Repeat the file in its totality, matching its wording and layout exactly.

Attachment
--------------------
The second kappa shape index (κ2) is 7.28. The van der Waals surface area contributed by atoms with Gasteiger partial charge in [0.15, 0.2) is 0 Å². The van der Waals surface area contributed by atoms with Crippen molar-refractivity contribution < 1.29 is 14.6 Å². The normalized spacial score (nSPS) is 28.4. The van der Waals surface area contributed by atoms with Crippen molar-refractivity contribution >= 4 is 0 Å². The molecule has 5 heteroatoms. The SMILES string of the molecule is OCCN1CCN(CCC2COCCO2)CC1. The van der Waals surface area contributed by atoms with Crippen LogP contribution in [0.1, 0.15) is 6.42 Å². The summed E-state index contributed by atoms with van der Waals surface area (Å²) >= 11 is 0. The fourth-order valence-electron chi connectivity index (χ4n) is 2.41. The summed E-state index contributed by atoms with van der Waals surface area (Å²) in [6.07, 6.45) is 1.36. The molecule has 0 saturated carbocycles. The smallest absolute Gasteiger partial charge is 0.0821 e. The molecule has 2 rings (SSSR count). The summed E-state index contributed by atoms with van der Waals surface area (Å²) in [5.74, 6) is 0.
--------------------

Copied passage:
The second kappa shape index (κ2) is 7.28. The van der Waals surface area contributed by atoms with Gasteiger partial charge in [0.15, 0.2) is 0 Å². The van der Waals surface area contributed by atoms with Crippen molar-refractivity contribution < 1.29 is 14.6 Å². The normalized spacial score (nSPS) is 28.4. The van der Waals surface area contributed by atoms with Crippen molar-refractivity contribution >= 4 is 0 Å². The molecule has 5 heteroatoms. The SMILES string of the molecule is OCCN1CCN(CCC2COCCO2)CC1. The van der Waals surface area contributed by atoms with Crippen LogP contribution in [0.1, 0.15) is 6.42 Å². The summed E-state index contributed by atoms with van der Waals surface area (Å²) >= 11 is 0. The fourth-order valence-electron chi connectivity index (χ4n) is 2.41. The summed E-state index contributed by atoms with van der Waals surface area (Å²) in [6.07, 6.45) is 1.36. The molecule has 0 saturated carbocycles. The smallest absolute Gasteiger partial charge is 0.0821 e. The molecule has 2 rings (SSSR count). The summed E-state index contributed by atoms with van der Waals surface area (Å²) in [5.74, 6) is 0.